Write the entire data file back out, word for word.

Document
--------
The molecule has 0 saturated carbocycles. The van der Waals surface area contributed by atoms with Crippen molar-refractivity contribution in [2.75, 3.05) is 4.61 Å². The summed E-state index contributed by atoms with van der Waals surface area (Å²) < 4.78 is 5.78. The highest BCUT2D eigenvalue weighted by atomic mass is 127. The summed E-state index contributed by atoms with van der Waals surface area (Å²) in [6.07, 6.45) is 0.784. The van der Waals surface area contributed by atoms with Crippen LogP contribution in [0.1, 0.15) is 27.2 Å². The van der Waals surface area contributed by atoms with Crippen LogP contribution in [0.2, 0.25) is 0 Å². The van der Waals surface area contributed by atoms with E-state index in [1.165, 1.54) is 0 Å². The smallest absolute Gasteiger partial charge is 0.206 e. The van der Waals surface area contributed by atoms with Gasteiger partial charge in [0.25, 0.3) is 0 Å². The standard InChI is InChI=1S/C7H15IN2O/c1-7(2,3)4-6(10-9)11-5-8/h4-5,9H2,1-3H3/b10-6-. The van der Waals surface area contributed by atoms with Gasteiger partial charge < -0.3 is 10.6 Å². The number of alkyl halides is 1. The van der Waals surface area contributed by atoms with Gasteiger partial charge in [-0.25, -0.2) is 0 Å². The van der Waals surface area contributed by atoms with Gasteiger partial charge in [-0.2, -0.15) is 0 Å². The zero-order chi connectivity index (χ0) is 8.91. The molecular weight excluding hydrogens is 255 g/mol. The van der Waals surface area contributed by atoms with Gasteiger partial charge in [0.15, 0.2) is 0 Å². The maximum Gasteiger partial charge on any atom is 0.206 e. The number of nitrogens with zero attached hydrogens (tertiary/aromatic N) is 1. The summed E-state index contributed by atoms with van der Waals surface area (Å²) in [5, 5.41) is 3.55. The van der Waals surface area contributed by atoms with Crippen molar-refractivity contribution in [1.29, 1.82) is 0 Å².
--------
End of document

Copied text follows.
The molecule has 0 saturated carbocycles. The van der Waals surface area contributed by atoms with Crippen molar-refractivity contribution in [2.75, 3.05) is 4.61 Å². The summed E-state index contributed by atoms with van der Waals surface area (Å²) < 4.78 is 5.78. The highest BCUT2D eigenvalue weighted by atomic mass is 127. The summed E-state index contributed by atoms with van der Waals surface area (Å²) in [6.07, 6.45) is 0.784. The van der Waals surface area contributed by atoms with Crippen LogP contribution in [0.1, 0.15) is 27.2 Å². The van der Waals surface area contributed by atoms with Crippen LogP contribution in [0.2, 0.25) is 0 Å². The van der Waals surface area contributed by atoms with E-state index in [1.165, 1.54) is 0 Å². The smallest absolute Gasteiger partial charge is 0.206 e. The van der Waals surface area contributed by atoms with Gasteiger partial charge in [0.25, 0.3) is 0 Å². The standard InChI is InChI=1S/C7H15IN2O/c1-7(2,3)4-6(10-9)11-5-8/h4-5,9H2,1-3H3/b10-6-. The van der Waals surface area contributed by atoms with Gasteiger partial charge < -0.3 is 10.6 Å². The number of alkyl halides is 1. The van der Waals surface area contributed by atoms with Gasteiger partial charge in [-0.25, -0.2) is 0 Å². The van der Waals surface area contributed by atoms with Gasteiger partial charge in [-0.2, -0.15) is 0 Å². The zero-order chi connectivity index (χ0) is 8.91. The molecular weight excluding hydrogens is 255 g/mol. The van der Waals surface area contributed by atoms with Gasteiger partial charge in [0.15, 0.2) is 0 Å². The maximum Gasteiger partial charge on any atom is 0.206 e. The number of nitrogens with zero attached hydrogens (tertiary/aromatic N) is 1. The summed E-state index contributed by atoms with van der Waals surface area (Å²) in [5, 5.41) is 3.55. The van der Waals surface area contributed by atoms with Crippen molar-refractivity contribution in [1.29, 1.82) is 0 Å².